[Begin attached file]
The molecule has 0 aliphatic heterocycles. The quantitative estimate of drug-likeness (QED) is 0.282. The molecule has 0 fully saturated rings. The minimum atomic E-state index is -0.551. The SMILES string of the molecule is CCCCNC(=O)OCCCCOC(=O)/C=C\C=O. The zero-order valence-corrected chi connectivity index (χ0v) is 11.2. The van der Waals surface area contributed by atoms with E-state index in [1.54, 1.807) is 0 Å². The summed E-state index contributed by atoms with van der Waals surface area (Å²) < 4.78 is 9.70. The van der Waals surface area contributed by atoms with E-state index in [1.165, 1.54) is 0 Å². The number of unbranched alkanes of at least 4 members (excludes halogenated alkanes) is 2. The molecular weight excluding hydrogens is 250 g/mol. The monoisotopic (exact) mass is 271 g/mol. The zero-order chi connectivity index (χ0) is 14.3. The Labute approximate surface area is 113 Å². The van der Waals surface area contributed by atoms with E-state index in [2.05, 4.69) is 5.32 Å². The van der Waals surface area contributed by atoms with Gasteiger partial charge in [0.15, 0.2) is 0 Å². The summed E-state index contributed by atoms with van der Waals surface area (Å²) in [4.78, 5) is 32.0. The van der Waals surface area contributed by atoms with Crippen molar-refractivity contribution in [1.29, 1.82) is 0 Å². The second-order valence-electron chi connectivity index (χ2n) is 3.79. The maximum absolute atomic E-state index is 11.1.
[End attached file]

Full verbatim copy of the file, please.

The molecule has 0 aliphatic heterocycles. The quantitative estimate of drug-likeness (QED) is 0.282. The molecule has 0 fully saturated rings. The minimum atomic E-state index is -0.551. The SMILES string of the molecule is CCCCNC(=O)OCCCCOC(=O)/C=C\C=O. The zero-order valence-corrected chi connectivity index (χ0v) is 11.2. The van der Waals surface area contributed by atoms with E-state index in [1.54, 1.807) is 0 Å². The summed E-state index contributed by atoms with van der Waals surface area (Å²) < 4.78 is 9.70. The van der Waals surface area contributed by atoms with E-state index in [1.165, 1.54) is 0 Å². The number of unbranched alkanes of at least 4 members (excludes halogenated alkanes) is 2. The molecular weight excluding hydrogens is 250 g/mol. The monoisotopic (exact) mass is 271 g/mol. The zero-order chi connectivity index (χ0) is 14.3. The Labute approximate surface area is 113 Å². The van der Waals surface area contributed by atoms with E-state index in [2.05, 4.69) is 5.32 Å². The van der Waals surface area contributed by atoms with Gasteiger partial charge in [0.15, 0.2) is 0 Å². The summed E-state index contributed by atoms with van der Waals surface area (Å²) in [4.78, 5) is 32.0. The van der Waals surface area contributed by atoms with Crippen molar-refractivity contribution in [1.29, 1.82) is 0 Å². The second-order valence-electron chi connectivity index (χ2n) is 3.79. The maximum absolute atomic E-state index is 11.1.